Source: Vishal Krishna/yourstory.com (27 June 2016)
Due to their various applications, Big Data are very often demonized. Being a technological product, Big Data are however neutral. It depends on us, on the use that we choose to apply on them that eventually defines the outcome of the practice. The aspect of Big Data that is undeniable, is the power that they convey (Mayer-Schönberger & Cukier, 2013). This power can be used both for good and for evil.
From a development perspective, there are fields of secondary importance where Big Data contribute to society. This ranges, from all managerial implications regarding sustainability – since there is correspondence between the real needs and the actions of corporations, while a better communication within the complex business environment is also promoted – to how Spotify created a better menu based on Big Data research.
If we exclude such secondary contributions or references to how capitalist economy becomes more efficient, there are more developmental contributions that Big Data may offer. First of all, they provide a huge pool of data to governments. Those data are usually connected to theories about spying on citizens. On the other hand, it is the same data that can be used for the wellbeing of the citizens. Some countries choose to use data in such way, while some others do it to a lesser extent (Spratt & Baker, 2015).
In this perspective, hospitals and schools can adapt more efficiently to the needs of patients and children. Access to data can be proven to be helpful in various ways. A very good example is the application which addresses the global water crisis. This applications allows the user to share through an online platform his knowledge about water quality in a certain area. The platform through which this knowledge is shared, is open source so that everybody can access it.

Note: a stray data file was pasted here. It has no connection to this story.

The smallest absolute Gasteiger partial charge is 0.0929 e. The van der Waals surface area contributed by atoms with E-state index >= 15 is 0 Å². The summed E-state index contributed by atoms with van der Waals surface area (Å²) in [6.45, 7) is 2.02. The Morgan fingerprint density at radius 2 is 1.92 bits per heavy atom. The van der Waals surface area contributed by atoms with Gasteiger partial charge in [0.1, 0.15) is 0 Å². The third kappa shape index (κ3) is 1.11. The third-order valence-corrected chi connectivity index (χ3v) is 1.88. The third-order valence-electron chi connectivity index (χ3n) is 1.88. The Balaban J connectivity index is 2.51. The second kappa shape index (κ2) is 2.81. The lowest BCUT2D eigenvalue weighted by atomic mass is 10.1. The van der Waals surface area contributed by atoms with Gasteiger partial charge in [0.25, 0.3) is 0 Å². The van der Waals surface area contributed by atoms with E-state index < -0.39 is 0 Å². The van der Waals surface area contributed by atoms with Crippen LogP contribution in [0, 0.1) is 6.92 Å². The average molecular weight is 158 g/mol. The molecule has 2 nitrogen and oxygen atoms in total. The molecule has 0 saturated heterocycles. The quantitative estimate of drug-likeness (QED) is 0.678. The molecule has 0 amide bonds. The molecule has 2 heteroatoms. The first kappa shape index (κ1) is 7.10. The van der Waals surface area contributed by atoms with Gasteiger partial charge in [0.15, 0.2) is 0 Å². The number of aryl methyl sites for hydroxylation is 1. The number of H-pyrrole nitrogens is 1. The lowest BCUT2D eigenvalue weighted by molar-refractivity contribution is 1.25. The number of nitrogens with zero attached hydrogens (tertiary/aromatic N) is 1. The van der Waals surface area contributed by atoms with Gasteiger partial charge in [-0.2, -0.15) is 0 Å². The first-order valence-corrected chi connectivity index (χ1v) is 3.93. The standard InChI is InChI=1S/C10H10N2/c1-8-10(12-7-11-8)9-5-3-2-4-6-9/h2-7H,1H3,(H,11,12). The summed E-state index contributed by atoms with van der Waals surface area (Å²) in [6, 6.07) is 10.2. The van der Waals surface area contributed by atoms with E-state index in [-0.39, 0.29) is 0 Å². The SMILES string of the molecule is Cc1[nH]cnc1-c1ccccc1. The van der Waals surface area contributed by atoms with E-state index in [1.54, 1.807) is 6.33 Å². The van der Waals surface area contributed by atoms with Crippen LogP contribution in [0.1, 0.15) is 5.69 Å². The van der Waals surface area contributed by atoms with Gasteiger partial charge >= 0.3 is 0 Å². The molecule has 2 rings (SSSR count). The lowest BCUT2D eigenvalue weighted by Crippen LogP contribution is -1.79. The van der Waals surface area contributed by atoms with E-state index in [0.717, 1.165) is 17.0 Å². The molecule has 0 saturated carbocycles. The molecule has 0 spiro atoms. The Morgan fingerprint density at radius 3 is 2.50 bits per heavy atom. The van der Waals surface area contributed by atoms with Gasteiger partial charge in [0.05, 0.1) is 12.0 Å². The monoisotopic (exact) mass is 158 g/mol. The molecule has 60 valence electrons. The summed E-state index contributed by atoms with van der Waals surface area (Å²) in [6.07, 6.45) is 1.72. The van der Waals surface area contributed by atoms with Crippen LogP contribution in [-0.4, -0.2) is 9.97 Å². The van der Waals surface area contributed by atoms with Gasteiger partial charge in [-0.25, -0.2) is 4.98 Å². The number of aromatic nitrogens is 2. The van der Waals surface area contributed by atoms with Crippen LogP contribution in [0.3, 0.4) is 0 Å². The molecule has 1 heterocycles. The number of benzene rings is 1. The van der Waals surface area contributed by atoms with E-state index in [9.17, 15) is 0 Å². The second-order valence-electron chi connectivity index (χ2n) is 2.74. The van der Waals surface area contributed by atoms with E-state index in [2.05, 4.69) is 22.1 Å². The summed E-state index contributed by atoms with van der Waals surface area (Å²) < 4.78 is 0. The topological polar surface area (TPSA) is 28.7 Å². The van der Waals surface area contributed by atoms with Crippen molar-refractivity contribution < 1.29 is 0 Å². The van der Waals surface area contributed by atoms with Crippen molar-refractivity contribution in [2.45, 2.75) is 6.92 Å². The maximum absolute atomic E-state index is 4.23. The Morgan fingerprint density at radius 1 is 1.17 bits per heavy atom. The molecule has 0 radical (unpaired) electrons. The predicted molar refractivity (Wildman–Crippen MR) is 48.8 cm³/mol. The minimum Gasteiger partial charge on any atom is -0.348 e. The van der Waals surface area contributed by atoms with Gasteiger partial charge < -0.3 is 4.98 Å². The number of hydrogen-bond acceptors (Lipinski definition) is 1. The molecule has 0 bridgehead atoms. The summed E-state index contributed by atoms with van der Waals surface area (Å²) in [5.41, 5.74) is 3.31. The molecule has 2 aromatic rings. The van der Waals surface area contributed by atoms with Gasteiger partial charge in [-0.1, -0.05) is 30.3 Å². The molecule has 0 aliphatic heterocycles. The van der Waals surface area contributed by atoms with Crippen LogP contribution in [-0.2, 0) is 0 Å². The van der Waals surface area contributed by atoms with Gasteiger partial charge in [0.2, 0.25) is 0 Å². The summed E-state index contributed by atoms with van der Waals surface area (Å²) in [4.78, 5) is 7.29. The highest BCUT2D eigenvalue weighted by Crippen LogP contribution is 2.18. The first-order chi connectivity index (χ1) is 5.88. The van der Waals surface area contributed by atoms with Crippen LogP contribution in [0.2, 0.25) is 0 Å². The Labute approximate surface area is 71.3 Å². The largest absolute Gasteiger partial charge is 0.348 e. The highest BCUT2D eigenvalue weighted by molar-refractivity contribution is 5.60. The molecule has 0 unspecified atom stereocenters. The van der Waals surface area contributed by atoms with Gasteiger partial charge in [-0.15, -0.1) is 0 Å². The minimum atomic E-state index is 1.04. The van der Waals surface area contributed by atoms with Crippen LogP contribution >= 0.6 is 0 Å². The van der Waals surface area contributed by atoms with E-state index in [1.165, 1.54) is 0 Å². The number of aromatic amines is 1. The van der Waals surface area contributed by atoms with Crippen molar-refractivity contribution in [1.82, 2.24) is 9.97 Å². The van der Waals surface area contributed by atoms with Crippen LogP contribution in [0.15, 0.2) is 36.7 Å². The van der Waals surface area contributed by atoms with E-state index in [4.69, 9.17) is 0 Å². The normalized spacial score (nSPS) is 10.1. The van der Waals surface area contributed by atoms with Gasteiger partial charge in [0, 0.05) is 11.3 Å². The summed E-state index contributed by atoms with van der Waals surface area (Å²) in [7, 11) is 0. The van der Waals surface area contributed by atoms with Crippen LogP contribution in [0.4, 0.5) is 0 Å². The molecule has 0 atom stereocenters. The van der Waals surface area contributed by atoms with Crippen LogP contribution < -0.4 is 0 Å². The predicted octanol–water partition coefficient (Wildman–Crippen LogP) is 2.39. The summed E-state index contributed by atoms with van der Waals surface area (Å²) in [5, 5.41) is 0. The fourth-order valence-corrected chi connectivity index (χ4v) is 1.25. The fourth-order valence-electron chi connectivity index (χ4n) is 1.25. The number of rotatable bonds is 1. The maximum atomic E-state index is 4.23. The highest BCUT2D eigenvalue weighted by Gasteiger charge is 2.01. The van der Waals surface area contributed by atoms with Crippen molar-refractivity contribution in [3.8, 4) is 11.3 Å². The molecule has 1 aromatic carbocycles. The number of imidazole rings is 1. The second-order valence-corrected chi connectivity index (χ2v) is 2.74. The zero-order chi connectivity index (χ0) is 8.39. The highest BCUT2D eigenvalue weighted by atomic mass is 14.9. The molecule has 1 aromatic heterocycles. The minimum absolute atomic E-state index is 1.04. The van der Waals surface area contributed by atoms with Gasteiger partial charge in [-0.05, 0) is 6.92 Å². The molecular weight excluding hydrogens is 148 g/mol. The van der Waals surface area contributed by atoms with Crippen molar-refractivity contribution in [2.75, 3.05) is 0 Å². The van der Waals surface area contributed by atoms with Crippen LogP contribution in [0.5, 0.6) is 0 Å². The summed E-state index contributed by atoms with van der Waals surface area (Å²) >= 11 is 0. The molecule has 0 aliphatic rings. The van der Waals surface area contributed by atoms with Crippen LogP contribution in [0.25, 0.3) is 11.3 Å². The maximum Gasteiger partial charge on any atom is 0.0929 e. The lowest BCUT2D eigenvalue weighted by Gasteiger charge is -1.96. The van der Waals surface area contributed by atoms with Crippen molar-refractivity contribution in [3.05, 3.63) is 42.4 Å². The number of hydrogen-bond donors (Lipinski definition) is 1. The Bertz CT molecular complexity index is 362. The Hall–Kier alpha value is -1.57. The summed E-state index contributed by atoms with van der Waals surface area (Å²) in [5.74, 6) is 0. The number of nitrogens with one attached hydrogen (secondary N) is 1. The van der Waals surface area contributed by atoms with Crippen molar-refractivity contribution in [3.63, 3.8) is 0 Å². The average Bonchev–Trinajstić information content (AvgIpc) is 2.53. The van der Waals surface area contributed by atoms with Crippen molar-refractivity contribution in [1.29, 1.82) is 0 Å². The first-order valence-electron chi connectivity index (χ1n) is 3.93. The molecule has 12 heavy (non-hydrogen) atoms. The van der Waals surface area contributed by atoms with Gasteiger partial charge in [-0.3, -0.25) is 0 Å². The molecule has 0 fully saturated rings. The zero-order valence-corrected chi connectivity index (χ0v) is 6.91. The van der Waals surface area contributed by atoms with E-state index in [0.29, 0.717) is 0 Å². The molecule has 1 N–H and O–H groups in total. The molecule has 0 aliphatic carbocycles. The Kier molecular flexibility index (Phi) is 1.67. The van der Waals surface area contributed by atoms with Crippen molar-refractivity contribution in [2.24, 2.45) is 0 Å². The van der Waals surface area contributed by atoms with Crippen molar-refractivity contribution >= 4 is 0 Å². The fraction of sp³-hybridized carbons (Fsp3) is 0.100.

In order to take full advantage of the information that those kind of data might provide, it is important not just to focus on obtaining more data. More specifically, the focus should be on data relevant to the priorities that are set in each occasion. This would provide greater transparency to the issues that need to be tackled (Taylor & Schroeder, 2015).
Finally, being biased in favor of Big Data in this first part of the analysis, I attempt to answer the issue about how reliable Big Data are and how this is related to privacy issues. As Taylor and Schroeder (2015, p. 515) point out, in the case that researchers had full access to such massive data sets, they would understand issues of biases and they would make data more relevant as a policy tool. Those biases are a result of not having full access to such data sets. Having full access to them would, of course, be against the privacy of the data. As a result, corporate ownership would not allow that easily this kind of access to governments or researchers. Nevertheless, this kind of access might be proven to be useful in development context.
- Mayer-Schönberger, V. and Cukier, K. (2013). Big data: A revolution that will transform how we live, work, and think. Boston: Houghton Mifflin Harcourt.
- Spratt, S. and Baker, J. (2015). Big Data and International Development: Impacts, Scenarios and Policy Options. Brighton: IDS.
- Taylor, L. and Schroeder, R. (2015). Is bigger better? The emergence of big data as a tool for international development policy. GeoJournal, 80: 503-518.